Five Reasons To Love Timothy Carey

He had the face of a man you’d assume would be the last face you’d ever see – before being strangled, bludgeoned, chaffed to demise or drowned ceremonially. A tribute to the unsung hero that is Tim Carey
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Directors loved Timothy Carey because he had the most extraordinary visage this side of Easter Island and acted unlike anyone else.

It could barely be considered acting. It went way, way, way beyond that. Like a drunk with a megaphone bellowing into your soul. If performance is all about ‘choices’, TC made choices the way Frank Gehry makes opera houses. And he was on the cover of Sgt Pepper’s – just behind George.

Kubrick loved him, as did Cassavetes. Coppola tried to get him in everything (by way of gratitude, Carey reportedly fired a gun at him. It only contained blanks). And when it came to make his own cinematic masterpiece, he produced one of the most incredible and most incomprehensible films never released. Intrigued? Here are some more choice Tim Carey moments.


This scene between Carey as the fabulously named Morgan Morgan and Seymour Cassel was supposedly improvised. Incredible if true, though I doubt anyone could write a line like ‘this used to come pretty easy, then my elbows got fat’, as Morgan tries to take off his coat. Carey’s description of cinema as, ‘a bunch of lonely people going in, looking up. Forget about it’ is equally mind-blowing. I could watch those two go at it forever, Carey’s pallor resembles pesto and he even seems to sweat in a threatening way. Warning: it does contain some disturbing hot dog eating, but gains extra points for Seymour’s amazing sweater and moustache combination. Carey’s turn in Cassavetes’ The Killing of a Chinese Bookie is just as staggering.


Rumour has it that Brando, making his only credited film as director once Stanley Kubrick was axed, was driven crazy by Carey’s ‘acting’ demands. A bit rich coming from the king of bizarre thespian antics (this was the man who allegedly performed naked from the waist down during Don Juan DeMarco). Rumour has it that  an enraged Brando stabbed Carey with a pen. Here he is made to look like a slightly wooden cowboy hack, as Carey goes ballistic on a female companion. Brando seems to relish the beating he doles out to TC. And wasn’t it handy that they store a rifle under the piano?


Those ingrates The Monkees bite the hand that feeds them in this ninety minute psychedelic romp that attacks the pop dominated music industry with the odd tune thrown in. Carey pops up from time to time as Lord High ‘N’ Low, to represent all things evil and malicious in the rock stars’ world. Why wouldn’t every director in Hollywood be clambering for Carey’s services after seeing him hand-crank himself into a room in a mechanical wheelchair with a noose around his neck and say ‘Atta boy Mike!” in a hundred different demented ways. I think that is genuine fear on the Monkees faces as Carey shuffles towards them while apparently having a rage-induced stroke. Good comedy cloak work also in a performance that never dips under ‘11’.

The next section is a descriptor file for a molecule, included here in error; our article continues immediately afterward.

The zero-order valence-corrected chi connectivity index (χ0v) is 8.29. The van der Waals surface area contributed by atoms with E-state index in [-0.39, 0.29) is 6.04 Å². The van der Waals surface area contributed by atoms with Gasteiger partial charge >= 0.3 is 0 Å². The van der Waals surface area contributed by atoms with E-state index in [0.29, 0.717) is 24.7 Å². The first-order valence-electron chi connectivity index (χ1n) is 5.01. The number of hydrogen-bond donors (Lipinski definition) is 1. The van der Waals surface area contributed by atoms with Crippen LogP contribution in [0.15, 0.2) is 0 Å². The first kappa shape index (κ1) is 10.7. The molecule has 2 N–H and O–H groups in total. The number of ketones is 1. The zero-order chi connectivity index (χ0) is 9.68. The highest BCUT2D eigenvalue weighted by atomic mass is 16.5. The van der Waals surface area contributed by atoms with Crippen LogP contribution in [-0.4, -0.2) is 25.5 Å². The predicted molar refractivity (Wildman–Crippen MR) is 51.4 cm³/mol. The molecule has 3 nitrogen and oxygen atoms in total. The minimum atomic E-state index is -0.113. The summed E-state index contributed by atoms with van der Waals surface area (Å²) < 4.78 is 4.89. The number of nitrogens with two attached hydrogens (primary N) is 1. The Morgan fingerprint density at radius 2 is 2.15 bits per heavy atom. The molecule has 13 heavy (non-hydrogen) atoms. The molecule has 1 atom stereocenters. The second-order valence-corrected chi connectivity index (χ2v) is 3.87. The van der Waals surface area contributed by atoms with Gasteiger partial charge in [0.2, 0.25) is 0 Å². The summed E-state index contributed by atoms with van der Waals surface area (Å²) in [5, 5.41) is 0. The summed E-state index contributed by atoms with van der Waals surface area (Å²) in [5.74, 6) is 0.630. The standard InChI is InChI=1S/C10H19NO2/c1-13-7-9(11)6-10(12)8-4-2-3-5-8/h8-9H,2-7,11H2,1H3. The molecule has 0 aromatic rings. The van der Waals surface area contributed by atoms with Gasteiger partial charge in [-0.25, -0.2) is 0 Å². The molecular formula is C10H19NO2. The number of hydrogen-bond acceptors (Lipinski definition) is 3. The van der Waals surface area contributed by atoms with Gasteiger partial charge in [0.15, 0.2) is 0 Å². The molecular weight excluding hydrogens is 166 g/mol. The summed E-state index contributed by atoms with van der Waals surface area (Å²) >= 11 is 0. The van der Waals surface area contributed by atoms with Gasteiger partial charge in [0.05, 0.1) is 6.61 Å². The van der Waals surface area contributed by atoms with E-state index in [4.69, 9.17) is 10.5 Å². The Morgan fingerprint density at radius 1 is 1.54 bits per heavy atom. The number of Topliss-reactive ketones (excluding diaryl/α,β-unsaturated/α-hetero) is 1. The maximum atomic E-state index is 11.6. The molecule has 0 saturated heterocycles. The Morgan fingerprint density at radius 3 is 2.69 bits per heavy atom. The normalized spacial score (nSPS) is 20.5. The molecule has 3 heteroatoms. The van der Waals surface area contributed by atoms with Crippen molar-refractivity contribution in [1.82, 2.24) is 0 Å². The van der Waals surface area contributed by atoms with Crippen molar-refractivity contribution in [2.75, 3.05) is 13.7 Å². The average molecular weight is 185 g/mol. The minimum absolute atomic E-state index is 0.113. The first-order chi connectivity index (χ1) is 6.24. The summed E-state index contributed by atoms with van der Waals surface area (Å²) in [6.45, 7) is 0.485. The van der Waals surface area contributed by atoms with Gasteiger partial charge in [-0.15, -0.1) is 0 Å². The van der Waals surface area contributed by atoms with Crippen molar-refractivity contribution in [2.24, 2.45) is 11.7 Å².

Carey wrote, directed and starred as a man who is taken over by the spirit of rock and roll, believes himself to be God, and starts performing in a way that predates punk by 20 years.


Carey was called ‘Kubrick’s good luck charm’ by one critic, but just made two blinding appearances in his films, as a doomed private in Paths of Glory and the ace sharpshooter in The Killing. Their relationship ended when Kubrick left One Eyed Jacks with Brando taking over and the pen-stabbing not far away. The scene here with TC holding a puppy is particularly intense and weird, while his interaction with the African-American parking lot attendant is almost too much to stomach. Carey was upset when Kubrick fled to England and left him behind. A shame, he would have been amazing in Strangelove.


Holy shitballs, a film so far ahead of its time, we still haven’t caught up. It’s hard to know where to begin. This was Carey’s magnum opus and has been decried as ‘the world’s worst movie’ (most tellingly by the unknown who did the score: Frank Zappa. Another reason, if one was needed, to hate Frank Zappa) and possessing “the brilliance of Einsenstein” (according to John Cassavetes). Either way it has to be seen to be believed. Except you can’t see it, as no one has had the good sense to release it and all copies appear to have been recorded from a VHS cassette that has been stored in a well. Carey wrote, directed and starred as a man who is taken over by the spirit of rock and roll, believes himself to be God, and starts performing in a way that predates punk by 20 years. Apparently it had a huge influence on the performance style of The Cramps’ Lux Interior. I have no idea why it isn’t screened on an endless loop everywhere at all times. Carey wanted to follow it up with a film about a rolling skating knitting club employee who wants to clothe all the world’s naked animals. Sadly, it was never realised.

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